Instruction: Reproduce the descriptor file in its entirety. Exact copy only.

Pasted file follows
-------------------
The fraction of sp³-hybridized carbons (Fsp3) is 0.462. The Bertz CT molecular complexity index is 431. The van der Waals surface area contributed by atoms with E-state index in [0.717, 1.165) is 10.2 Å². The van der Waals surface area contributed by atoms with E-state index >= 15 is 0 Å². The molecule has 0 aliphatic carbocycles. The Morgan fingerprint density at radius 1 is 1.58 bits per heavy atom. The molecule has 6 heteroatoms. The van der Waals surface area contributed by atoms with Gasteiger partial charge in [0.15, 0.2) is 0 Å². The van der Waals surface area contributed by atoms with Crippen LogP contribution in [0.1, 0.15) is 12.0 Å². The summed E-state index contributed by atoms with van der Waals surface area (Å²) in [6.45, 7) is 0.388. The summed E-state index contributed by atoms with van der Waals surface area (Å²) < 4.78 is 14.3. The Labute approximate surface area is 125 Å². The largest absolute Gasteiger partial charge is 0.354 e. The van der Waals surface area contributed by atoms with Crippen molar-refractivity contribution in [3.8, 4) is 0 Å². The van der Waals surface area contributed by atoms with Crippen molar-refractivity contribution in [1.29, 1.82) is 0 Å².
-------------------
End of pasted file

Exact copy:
The fraction of sp³-hybridized carbons (Fsp3) is 0.462. The Bertz CT molecular complexity index is 431. The van der Waals surface area contributed by atoms with E-state index in [0.717, 1.165) is 10.2 Å². The van der Waals surface area contributed by atoms with E-state index >= 15 is 0 Å². The molecule has 0 aliphatic carbocycles. The Morgan fingerprint density at radius 1 is 1.58 bits per heavy atom. The molecule has 6 heteroatoms. The van der Waals surface area contributed by atoms with Gasteiger partial charge in [0.15, 0.2) is 0 Å². The van der Waals surface area contributed by atoms with Crippen LogP contribution in [0.1, 0.15) is 12.0 Å². The summed E-state index contributed by atoms with van der Waals surface area (Å²) in [6.45, 7) is 0.388. The summed E-state index contributed by atoms with van der Waals surface area (Å²) < 4.78 is 14.3. The Labute approximate surface area is 125 Å². The largest absolute Gasteiger partial charge is 0.354 e. The van der Waals surface area contributed by atoms with Crippen molar-refractivity contribution in [3.8, 4) is 0 Å². The van der Waals surface area contributed by atoms with Crippen molar-refractivity contribution in [1.29, 1.82) is 0 Å².